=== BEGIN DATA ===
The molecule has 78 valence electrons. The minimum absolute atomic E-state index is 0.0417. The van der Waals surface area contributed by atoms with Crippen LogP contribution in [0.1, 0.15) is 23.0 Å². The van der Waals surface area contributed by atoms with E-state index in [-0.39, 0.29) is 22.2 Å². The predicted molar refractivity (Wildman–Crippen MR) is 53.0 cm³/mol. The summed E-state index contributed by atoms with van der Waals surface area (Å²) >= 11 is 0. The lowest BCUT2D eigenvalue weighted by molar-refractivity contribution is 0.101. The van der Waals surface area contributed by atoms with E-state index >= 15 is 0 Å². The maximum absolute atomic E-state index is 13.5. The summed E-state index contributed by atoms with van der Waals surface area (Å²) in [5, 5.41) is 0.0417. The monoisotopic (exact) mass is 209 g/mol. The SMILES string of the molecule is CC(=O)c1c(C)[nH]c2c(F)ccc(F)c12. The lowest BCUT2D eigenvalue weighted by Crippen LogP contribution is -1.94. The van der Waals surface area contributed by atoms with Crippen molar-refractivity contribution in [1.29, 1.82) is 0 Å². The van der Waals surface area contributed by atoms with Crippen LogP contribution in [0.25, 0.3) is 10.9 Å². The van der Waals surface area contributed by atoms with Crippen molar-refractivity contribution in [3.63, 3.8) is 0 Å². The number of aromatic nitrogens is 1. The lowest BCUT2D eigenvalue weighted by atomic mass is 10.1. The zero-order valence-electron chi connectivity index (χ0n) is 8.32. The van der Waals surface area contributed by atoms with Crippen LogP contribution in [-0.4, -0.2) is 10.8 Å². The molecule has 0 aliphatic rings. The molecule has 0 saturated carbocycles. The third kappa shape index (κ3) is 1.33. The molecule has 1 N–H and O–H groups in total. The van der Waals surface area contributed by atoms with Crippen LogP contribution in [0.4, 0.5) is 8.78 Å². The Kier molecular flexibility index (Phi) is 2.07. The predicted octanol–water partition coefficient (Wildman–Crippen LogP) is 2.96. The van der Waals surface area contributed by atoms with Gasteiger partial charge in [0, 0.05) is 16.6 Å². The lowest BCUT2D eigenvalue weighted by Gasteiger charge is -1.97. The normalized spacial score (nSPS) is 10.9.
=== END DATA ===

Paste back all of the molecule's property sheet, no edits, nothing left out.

The molecule has 78 valence electrons. The minimum absolute atomic E-state index is 0.0417. The van der Waals surface area contributed by atoms with Crippen LogP contribution in [0.1, 0.15) is 23.0 Å². The van der Waals surface area contributed by atoms with E-state index in [-0.39, 0.29) is 22.2 Å². The predicted molar refractivity (Wildman–Crippen MR) is 53.0 cm³/mol. The summed E-state index contributed by atoms with van der Waals surface area (Å²) >= 11 is 0. The lowest BCUT2D eigenvalue weighted by molar-refractivity contribution is 0.101. The van der Waals surface area contributed by atoms with E-state index >= 15 is 0 Å². The maximum absolute atomic E-state index is 13.5. The summed E-state index contributed by atoms with van der Waals surface area (Å²) in [5, 5.41) is 0.0417. The monoisotopic (exact) mass is 209 g/mol. The SMILES string of the molecule is CC(=O)c1c(C)[nH]c2c(F)ccc(F)c12. The lowest BCUT2D eigenvalue weighted by Crippen LogP contribution is -1.94. The van der Waals surface area contributed by atoms with Crippen molar-refractivity contribution in [1.29, 1.82) is 0 Å². The van der Waals surface area contributed by atoms with Crippen LogP contribution in [0.25, 0.3) is 10.9 Å². The van der Waals surface area contributed by atoms with Crippen molar-refractivity contribution in [3.63, 3.8) is 0 Å². The number of aromatic nitrogens is 1. The lowest BCUT2D eigenvalue weighted by atomic mass is 10.1. The zero-order valence-electron chi connectivity index (χ0n) is 8.32. The van der Waals surface area contributed by atoms with Crippen LogP contribution in [-0.4, -0.2) is 10.8 Å². The molecule has 0 aliphatic rings. The molecule has 0 saturated carbocycles. The third kappa shape index (κ3) is 1.33. The molecule has 1 N–H and O–H groups in total. The van der Waals surface area contributed by atoms with Crippen LogP contribution in [0.4, 0.5) is 8.78 Å². The Kier molecular flexibility index (Phi) is 2.07. The predicted octanol–water partition coefficient (Wildman–Crippen LogP) is 2.96. The van der Waals surface area contributed by atoms with Gasteiger partial charge in [0, 0.05) is 16.6 Å². The lowest BCUT2D eigenvalue weighted by Gasteiger charge is -1.97. The normalized spacial score (nSPS) is 10.9.